Payment cards such as credit cards and debit cards allow the owner to make electronic payments on the Web or IVR. It is necessary to keep this card information secure to prevent fraudulent transactions. From an IT point of view, it is challenging to make merchant networks and information storage locations secure and maintain that security. Many incidents of credit card numbers being stolen have occurred.
In 2006, the major players in the Payment Card Industry (PCI) formed the PCI Security Standards Council. Payment cards such as credit cards and debit cards allow the owner to make electronic payments on the Web or IVR, and it is necessary to keep this card information secure to prevent fraudulent transactions. The Council works with merchants, banks, vendors, and developers to create and evolve standards for insuring cardholder data is used and stored safely.
Tokenization of cardholder information is a recent implementation to combat fraud. Instead of merchants storing credit card numbers, a token representing the credit card number is generated by the merchant’s Payment Gateway. This token is saved by the merchant, and can only be used by the merchant for future transactions. The Payment Gateway site itself is designed to be secure. Credit card numbers and their matching token can be safely stored there on the merchant’s behalf.
The Council also prohibits storing for example the CVV code. This is an additional 3- or 4-digit code printed on the card. Even if saved cardholder data is compromised, since the CVV code is not stored, fraudulent transactions can be prevented.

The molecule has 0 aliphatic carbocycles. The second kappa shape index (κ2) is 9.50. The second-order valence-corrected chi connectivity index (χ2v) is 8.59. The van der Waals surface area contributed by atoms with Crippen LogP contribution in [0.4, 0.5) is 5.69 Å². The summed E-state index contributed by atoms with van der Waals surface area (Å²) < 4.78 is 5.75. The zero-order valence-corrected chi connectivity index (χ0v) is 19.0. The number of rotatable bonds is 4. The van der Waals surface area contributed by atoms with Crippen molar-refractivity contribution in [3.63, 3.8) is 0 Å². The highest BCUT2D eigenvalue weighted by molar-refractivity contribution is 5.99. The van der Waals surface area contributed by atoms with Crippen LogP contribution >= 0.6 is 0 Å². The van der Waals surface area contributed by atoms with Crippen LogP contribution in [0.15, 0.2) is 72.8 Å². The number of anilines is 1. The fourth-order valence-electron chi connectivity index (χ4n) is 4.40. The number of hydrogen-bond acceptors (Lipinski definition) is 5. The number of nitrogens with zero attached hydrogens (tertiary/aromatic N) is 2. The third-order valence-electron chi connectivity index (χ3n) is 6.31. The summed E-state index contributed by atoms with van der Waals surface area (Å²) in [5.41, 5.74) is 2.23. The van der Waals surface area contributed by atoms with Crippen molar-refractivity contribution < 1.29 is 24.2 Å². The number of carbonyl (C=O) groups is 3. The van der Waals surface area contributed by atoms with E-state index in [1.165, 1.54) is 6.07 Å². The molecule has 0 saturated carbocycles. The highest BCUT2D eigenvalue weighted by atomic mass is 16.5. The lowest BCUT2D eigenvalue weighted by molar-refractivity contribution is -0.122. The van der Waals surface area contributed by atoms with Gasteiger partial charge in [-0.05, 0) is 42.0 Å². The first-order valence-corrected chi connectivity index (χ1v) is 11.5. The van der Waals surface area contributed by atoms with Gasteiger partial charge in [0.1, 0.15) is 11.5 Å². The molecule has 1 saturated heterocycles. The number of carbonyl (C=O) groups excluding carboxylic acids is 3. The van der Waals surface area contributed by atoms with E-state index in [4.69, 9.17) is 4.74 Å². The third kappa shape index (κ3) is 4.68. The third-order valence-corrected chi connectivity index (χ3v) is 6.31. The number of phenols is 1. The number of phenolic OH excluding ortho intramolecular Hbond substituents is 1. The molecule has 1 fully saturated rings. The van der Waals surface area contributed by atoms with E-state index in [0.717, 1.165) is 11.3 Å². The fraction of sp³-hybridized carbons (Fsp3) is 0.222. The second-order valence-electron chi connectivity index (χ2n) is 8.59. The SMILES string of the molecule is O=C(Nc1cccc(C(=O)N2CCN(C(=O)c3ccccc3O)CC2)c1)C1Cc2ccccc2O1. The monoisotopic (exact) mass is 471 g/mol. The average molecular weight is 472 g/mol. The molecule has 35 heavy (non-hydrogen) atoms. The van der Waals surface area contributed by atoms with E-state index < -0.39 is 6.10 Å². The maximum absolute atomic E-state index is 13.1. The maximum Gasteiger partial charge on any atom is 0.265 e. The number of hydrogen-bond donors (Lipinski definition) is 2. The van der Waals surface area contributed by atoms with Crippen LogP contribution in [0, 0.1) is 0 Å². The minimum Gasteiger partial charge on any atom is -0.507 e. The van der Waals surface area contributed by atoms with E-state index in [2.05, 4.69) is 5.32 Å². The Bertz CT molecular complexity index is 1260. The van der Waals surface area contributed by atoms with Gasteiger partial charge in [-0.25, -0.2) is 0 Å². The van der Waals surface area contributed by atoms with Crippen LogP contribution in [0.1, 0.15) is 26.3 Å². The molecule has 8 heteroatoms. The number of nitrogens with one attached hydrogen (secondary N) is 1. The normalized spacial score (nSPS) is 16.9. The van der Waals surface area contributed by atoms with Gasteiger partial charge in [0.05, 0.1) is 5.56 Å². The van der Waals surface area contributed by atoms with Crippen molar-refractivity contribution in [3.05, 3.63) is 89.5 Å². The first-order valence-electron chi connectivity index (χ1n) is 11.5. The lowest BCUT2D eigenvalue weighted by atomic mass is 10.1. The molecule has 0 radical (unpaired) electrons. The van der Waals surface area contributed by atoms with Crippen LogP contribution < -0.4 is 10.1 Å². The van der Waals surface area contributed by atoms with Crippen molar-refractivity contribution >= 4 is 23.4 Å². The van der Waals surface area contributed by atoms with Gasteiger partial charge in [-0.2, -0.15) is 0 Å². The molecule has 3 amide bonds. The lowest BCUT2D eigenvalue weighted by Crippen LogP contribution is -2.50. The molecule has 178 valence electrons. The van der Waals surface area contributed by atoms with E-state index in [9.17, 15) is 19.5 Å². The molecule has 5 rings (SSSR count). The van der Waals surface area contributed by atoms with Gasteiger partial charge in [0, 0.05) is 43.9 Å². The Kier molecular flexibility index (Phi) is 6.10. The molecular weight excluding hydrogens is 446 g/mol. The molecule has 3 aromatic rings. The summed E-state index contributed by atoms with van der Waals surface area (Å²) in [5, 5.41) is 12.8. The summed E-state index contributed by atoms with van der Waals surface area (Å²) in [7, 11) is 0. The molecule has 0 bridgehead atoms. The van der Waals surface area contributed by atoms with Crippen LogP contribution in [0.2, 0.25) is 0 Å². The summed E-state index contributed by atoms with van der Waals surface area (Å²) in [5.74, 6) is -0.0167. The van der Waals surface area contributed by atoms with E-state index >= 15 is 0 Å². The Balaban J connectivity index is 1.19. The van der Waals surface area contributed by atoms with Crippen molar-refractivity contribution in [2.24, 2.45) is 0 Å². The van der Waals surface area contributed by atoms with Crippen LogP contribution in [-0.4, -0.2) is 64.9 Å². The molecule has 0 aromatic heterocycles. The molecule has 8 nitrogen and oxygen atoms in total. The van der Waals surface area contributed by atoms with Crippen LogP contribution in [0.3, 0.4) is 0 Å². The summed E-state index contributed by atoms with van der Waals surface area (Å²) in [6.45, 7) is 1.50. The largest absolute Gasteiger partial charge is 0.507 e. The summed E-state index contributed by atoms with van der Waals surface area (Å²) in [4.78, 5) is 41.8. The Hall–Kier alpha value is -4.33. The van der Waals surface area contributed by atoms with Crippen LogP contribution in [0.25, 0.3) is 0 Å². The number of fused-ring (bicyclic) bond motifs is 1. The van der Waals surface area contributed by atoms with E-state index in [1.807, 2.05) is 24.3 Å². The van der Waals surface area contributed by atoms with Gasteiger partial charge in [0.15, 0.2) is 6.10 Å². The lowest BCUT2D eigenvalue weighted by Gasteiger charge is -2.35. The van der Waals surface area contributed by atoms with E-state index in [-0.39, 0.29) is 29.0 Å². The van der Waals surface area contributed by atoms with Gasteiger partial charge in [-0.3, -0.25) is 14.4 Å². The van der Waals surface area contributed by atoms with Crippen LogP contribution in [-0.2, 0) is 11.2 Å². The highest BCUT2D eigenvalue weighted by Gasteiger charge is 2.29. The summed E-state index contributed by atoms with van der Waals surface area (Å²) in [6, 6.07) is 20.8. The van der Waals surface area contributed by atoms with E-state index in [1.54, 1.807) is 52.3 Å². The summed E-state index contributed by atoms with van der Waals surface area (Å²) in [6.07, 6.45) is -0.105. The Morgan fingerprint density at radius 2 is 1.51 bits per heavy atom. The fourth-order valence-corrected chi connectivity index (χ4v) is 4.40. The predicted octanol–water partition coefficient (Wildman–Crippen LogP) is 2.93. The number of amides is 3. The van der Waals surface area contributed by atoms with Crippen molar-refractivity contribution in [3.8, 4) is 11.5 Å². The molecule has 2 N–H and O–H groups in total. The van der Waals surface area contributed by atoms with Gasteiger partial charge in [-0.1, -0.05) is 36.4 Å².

Primal’s PCI Compliance
For more than a decade the Primal Technologies’ system has allowed Wireless subscribers to safely and securely use Payment cards. Subscribers can use Primal Technologies self-serve web page to top-up their prepaid account. Credit Card information is inputted on a secure link and transmitted to the payment gateway. The subscriber also has the option to save credit card information for future use. In this case, the payment gateway can generate a token which Primal will save. In similar methods, the subscriber can enter credit card information via an IVR, or Customer Service can use Primal Skynet to safely enter the subscriber’s credit card information. To further reduce fraudulent transactions, the Payment gateway may request street address or zip code. This data can also be entered using the methods above. Primal remains committed to working with the Payment Card Industry Security Standards Council to keep cardholder data safe, including a 2017 initiative to upgrade to TLS 2.1 for secure communications.